The Royal Institute of British Architects’ House of the Year 2021 was announced yesterday evening (full disclosure – I was once approached to work for the RIBA’s awards team). Shortlisting played out on national television over the preceding weeks, courtesy of a partnership with Channel 4’s Grand Designs. Split into categories for televisual convenience – ‘materials and craftsmanship’, ‘problem-solving’ – it was a useful chance to explore the candidate houses and pick a preferred winner and possible runner-up (or vice versa).
As it happens I had a head start. My favourite recent British house was covered in the trade press months ago, so I’m pleased it was in contention here. The Devon Passivhaus by McLean Quinlan architects inserts a single-storey new-build house behind an exquisitely detailed brick façade, also new but designed to blend in with that of an existing historic walled garden to which it is visually connected. Using the same red brick and lime mortar, perforations are very carefully judged to maintain that sensitive balance: brick screens, a single vertical slot, an elegant glass oriel. A formal pool sits below this last. The rear elevation uses glazing and much dark render, and is fringed with decking. Within, interiors are deployed around a central glazed courtyard or winter garden and feature reclaimed terracotta, plaster and oak. There is a wealth of technology including solar power, storage batteries and sustainable heating and it is the only long-listed entry to achieve the highest possible energy rating.
The interiors seem plain and calm and do not draw attention to their eco-credentials, as should be the case. I think the principal façade and its new landscaping is exquisite. It does feel a little like a theatrical flat, however, given the house itself is actually significantly narrower behind, and so could perhaps have been either separated completely to read as a freestanding wall or more fully integrated with the dwelling, but it’s still a good design.
The early 19th century Redhill Barn in Blackawton, Totnes was already interesting as a found ruin; built as part of a model farm, its stone construction is one of mass and it is nestled into an embankment. Half a dozen arched doorways on the ground floor were for prize cattle; a higher one in the opposite wall, reached by paved wheelbarrow path from the slope, gave level access to the threshing floor. Now, rescued and remodelled as a home at the centre of an ecological smallholding, the Outfarm by TYPE Studio is impressive in a different way. Deciding not to add any windows, new oak frames were held at the edges of the existing openings to maximise daylight. Bedrooms and a kitchen were inserted into the lower floor but the entire upper floor was kept as a single living area – a screen splits off a study at one end and a freestanding enclosure holds a bathroom at the other. The integrity and original intention of this unitary space is further preserved through a new roof supported by a minimalist timber and steel structural arrangement high up in the eaves. Comprising a single longitudinal truss spanning gable to gable, it also neatly bridges the gap between tradition and modernity.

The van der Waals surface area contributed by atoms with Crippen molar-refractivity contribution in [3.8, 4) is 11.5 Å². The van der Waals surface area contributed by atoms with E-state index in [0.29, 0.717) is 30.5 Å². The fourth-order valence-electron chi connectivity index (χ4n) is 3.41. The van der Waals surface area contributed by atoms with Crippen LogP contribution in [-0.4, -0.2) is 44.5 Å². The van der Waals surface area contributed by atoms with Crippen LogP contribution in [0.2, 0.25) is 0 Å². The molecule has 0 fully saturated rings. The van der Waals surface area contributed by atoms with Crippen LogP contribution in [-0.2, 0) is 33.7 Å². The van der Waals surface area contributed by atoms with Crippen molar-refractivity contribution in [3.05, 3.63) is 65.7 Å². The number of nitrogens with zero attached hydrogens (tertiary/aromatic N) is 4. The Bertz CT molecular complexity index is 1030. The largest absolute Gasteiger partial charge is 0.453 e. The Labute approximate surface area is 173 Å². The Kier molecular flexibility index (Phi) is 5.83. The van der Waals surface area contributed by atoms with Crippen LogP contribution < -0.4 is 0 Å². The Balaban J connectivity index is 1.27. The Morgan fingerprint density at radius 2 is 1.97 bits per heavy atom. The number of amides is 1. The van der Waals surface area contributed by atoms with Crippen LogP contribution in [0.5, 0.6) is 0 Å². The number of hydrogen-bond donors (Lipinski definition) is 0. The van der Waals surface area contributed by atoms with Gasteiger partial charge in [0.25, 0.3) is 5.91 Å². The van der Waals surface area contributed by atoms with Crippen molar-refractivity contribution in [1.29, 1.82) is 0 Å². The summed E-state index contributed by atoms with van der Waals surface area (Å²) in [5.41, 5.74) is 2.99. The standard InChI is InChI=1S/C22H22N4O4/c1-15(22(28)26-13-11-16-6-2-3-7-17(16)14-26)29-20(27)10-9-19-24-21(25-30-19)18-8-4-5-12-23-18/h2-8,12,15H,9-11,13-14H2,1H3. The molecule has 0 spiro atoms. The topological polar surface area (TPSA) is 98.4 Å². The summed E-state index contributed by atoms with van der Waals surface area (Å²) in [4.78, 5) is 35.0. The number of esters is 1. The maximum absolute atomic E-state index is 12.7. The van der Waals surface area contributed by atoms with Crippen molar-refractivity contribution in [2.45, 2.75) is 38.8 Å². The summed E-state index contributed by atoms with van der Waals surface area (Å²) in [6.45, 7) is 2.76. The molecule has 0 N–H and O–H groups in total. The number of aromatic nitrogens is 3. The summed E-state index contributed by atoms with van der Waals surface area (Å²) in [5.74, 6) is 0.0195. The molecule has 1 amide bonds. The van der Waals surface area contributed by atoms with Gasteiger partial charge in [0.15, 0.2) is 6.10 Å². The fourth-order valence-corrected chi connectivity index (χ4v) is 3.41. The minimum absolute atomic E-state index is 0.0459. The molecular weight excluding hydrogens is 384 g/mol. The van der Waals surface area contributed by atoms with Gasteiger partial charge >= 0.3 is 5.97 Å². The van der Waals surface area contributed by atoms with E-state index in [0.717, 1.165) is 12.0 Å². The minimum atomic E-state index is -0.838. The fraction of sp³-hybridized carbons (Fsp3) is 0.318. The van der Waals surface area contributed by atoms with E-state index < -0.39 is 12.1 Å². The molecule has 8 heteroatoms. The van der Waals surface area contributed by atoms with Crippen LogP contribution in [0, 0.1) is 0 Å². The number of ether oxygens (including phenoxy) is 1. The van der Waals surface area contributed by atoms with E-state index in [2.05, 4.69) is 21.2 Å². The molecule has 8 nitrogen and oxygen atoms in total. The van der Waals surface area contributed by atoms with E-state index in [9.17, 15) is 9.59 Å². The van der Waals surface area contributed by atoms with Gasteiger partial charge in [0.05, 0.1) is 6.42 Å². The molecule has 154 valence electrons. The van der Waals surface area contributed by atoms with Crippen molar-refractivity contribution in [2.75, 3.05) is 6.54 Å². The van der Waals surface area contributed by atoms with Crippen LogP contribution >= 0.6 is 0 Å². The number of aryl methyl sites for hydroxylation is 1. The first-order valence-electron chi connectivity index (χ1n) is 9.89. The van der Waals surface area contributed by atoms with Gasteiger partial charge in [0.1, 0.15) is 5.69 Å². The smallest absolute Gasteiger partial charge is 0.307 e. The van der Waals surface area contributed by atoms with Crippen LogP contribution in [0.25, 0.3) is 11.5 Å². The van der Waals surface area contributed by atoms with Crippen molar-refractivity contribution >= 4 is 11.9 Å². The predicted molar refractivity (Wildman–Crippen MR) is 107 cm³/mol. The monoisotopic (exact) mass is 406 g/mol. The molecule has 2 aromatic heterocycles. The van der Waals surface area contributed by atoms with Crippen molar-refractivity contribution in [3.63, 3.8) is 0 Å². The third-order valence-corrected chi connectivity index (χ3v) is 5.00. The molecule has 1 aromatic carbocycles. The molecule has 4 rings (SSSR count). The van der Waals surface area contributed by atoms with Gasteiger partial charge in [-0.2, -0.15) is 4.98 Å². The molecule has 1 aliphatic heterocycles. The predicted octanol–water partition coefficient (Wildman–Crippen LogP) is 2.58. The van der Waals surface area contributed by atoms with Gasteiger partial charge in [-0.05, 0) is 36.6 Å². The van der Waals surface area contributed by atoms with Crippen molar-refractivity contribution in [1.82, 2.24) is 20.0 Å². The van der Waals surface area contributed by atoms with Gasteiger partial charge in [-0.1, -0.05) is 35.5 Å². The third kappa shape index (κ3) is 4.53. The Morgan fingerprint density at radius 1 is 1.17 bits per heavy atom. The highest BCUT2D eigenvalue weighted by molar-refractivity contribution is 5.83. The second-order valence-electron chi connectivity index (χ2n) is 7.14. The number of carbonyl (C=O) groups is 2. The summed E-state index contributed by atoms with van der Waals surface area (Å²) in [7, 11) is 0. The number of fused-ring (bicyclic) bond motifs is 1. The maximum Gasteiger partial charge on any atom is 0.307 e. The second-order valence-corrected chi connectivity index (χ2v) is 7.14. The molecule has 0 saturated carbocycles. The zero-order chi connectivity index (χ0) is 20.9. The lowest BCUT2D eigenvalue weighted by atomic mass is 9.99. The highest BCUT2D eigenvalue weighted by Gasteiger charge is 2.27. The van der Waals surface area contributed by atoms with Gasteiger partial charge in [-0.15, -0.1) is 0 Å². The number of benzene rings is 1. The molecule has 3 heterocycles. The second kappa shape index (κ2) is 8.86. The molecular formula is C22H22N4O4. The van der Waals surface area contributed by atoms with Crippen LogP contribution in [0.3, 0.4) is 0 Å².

I’d have liked to see something warmer than pale plaster on the interior walls and the steel ‘shoes’ wrapping the bases of the stone pillars (which were retained but in need of stabilisation) are a little too industrial for me, but it is an extremely credible result nevertheless.
Both houses represent the kind of simple timelessness I like.